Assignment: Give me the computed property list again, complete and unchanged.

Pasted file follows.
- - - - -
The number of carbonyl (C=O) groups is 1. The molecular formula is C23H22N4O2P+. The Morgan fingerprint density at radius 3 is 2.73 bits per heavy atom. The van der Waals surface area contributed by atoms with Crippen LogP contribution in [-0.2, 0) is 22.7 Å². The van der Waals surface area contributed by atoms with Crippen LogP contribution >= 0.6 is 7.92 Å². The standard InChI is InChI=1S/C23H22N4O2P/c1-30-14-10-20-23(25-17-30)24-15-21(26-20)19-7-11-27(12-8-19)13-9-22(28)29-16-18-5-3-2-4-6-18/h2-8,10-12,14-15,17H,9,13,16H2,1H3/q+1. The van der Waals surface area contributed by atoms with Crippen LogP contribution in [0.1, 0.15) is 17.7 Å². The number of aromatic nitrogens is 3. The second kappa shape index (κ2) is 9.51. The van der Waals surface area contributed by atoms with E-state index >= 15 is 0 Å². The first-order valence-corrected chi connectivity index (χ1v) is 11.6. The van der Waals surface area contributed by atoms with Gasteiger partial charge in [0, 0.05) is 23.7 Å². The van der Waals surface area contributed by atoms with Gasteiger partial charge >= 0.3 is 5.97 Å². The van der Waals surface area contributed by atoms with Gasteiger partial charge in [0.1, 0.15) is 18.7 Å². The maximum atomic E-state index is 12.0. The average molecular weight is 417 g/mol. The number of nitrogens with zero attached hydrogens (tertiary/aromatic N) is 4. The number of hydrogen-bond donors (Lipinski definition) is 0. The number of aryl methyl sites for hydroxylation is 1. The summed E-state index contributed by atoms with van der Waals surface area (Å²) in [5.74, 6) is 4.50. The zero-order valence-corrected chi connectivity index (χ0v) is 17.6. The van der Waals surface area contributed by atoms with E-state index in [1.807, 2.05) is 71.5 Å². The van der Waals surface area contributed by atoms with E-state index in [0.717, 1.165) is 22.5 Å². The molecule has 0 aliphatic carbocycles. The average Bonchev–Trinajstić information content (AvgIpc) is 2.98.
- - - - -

The number of carbonyl (C=O) groups is 1. The molecular formula is C23H22N4O2P+. The Morgan fingerprint density at radius 3 is 2.73 bits per heavy atom. The van der Waals surface area contributed by atoms with Crippen LogP contribution in [-0.2, 0) is 22.7 Å². The van der Waals surface area contributed by atoms with Crippen LogP contribution >= 0.6 is 7.92 Å². The standard InChI is InChI=1S/C23H22N4O2P/c1-30-14-10-20-23(25-17-30)24-15-21(26-20)19-7-11-27(12-8-19)13-9-22(28)29-16-18-5-3-2-4-6-18/h2-8,10-12,14-15,17H,9,13,16H2,1H3/q+1. The van der Waals surface area contributed by atoms with Crippen LogP contribution in [0.1, 0.15) is 17.7 Å². The number of aromatic nitrogens is 3. The second kappa shape index (κ2) is 9.51. The van der Waals surface area contributed by atoms with E-state index >= 15 is 0 Å². The first-order valence-corrected chi connectivity index (χ1v) is 11.6. The van der Waals surface area contributed by atoms with Gasteiger partial charge in [0, 0.05) is 23.7 Å². The van der Waals surface area contributed by atoms with Gasteiger partial charge >= 0.3 is 5.97 Å². The van der Waals surface area contributed by atoms with Gasteiger partial charge in [0.1, 0.15) is 18.7 Å². The maximum atomic E-state index is 12.0. The average molecular weight is 417 g/mol. The number of nitrogens with zero attached hydrogens (tertiary/aromatic N) is 4. The number of hydrogen-bond donors (Lipinski definition) is 0. The number of aryl methyl sites for hydroxylation is 1. The summed E-state index contributed by atoms with van der Waals surface area (Å²) in [5.74, 6) is 4.50. The zero-order valence-corrected chi connectivity index (χ0v) is 17.6. The van der Waals surface area contributed by atoms with E-state index in [1.807, 2.05) is 71.5 Å². The van der Waals surface area contributed by atoms with E-state index in [0.717, 1.165) is 22.5 Å². The molecule has 0 aliphatic carbocycles. The average Bonchev–Trinajstić information content (AvgIpc) is 2.98.